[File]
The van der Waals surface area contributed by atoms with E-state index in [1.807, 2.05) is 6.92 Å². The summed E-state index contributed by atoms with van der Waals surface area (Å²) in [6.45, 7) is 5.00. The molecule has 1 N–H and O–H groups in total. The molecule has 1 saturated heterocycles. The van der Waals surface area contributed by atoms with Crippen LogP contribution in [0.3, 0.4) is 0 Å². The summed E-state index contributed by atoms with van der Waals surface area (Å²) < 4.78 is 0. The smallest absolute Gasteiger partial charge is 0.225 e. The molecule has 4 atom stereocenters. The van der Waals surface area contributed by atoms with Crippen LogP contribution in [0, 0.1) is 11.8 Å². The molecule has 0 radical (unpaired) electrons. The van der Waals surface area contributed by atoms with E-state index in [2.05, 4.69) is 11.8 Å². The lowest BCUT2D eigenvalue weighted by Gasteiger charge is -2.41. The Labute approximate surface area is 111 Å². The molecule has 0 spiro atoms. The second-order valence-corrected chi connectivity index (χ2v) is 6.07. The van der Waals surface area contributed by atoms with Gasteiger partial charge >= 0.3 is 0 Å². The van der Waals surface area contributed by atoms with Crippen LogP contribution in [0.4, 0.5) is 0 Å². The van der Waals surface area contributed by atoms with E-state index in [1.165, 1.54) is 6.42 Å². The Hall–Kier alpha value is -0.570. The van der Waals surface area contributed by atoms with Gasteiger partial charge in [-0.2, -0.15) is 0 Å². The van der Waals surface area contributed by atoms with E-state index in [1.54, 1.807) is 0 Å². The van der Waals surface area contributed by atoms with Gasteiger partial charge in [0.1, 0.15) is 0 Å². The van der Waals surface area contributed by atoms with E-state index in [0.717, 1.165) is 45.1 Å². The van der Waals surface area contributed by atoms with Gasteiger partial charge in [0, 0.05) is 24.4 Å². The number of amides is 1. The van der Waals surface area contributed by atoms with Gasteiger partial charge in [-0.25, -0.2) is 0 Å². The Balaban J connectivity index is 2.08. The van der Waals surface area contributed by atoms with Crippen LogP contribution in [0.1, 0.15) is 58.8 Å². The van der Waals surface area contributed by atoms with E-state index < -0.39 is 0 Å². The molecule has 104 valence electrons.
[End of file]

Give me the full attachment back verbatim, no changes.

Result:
The van der Waals surface area contributed by atoms with E-state index in [1.807, 2.05) is 6.92 Å². The summed E-state index contributed by atoms with van der Waals surface area (Å²) in [6.45, 7) is 5.00. The molecule has 1 N–H and O–H groups in total. The molecule has 1 saturated heterocycles. The van der Waals surface area contributed by atoms with Crippen LogP contribution in [0.3, 0.4) is 0 Å². The summed E-state index contributed by atoms with van der Waals surface area (Å²) < 4.78 is 0. The smallest absolute Gasteiger partial charge is 0.225 e. The molecule has 4 atom stereocenters. The van der Waals surface area contributed by atoms with Crippen LogP contribution in [0, 0.1) is 11.8 Å². The molecule has 0 radical (unpaired) electrons. The van der Waals surface area contributed by atoms with E-state index in [2.05, 4.69) is 11.8 Å². The lowest BCUT2D eigenvalue weighted by Gasteiger charge is -2.41. The Labute approximate surface area is 111 Å². The molecule has 0 spiro atoms. The second-order valence-corrected chi connectivity index (χ2v) is 6.07. The van der Waals surface area contributed by atoms with Gasteiger partial charge >= 0.3 is 0 Å². The van der Waals surface area contributed by atoms with Crippen LogP contribution in [0.4, 0.5) is 0 Å². The van der Waals surface area contributed by atoms with E-state index in [1.165, 1.54) is 6.42 Å². The Hall–Kier alpha value is -0.570. The van der Waals surface area contributed by atoms with Gasteiger partial charge in [-0.2, -0.15) is 0 Å². The van der Waals surface area contributed by atoms with E-state index in [1.54, 1.807) is 0 Å². The van der Waals surface area contributed by atoms with Gasteiger partial charge in [0.1, 0.15) is 0 Å². The van der Waals surface area contributed by atoms with E-state index in [0.717, 1.165) is 45.1 Å². The van der Waals surface area contributed by atoms with Gasteiger partial charge in [0, 0.05) is 24.4 Å². The number of amides is 1. The van der Waals surface area contributed by atoms with Gasteiger partial charge in [-0.25, -0.2) is 0 Å². The Balaban J connectivity index is 2.08. The van der Waals surface area contributed by atoms with Crippen LogP contribution in [0.1, 0.15) is 58.8 Å². The van der Waals surface area contributed by atoms with E-state index < -0.39 is 0 Å². The molecule has 104 valence electrons.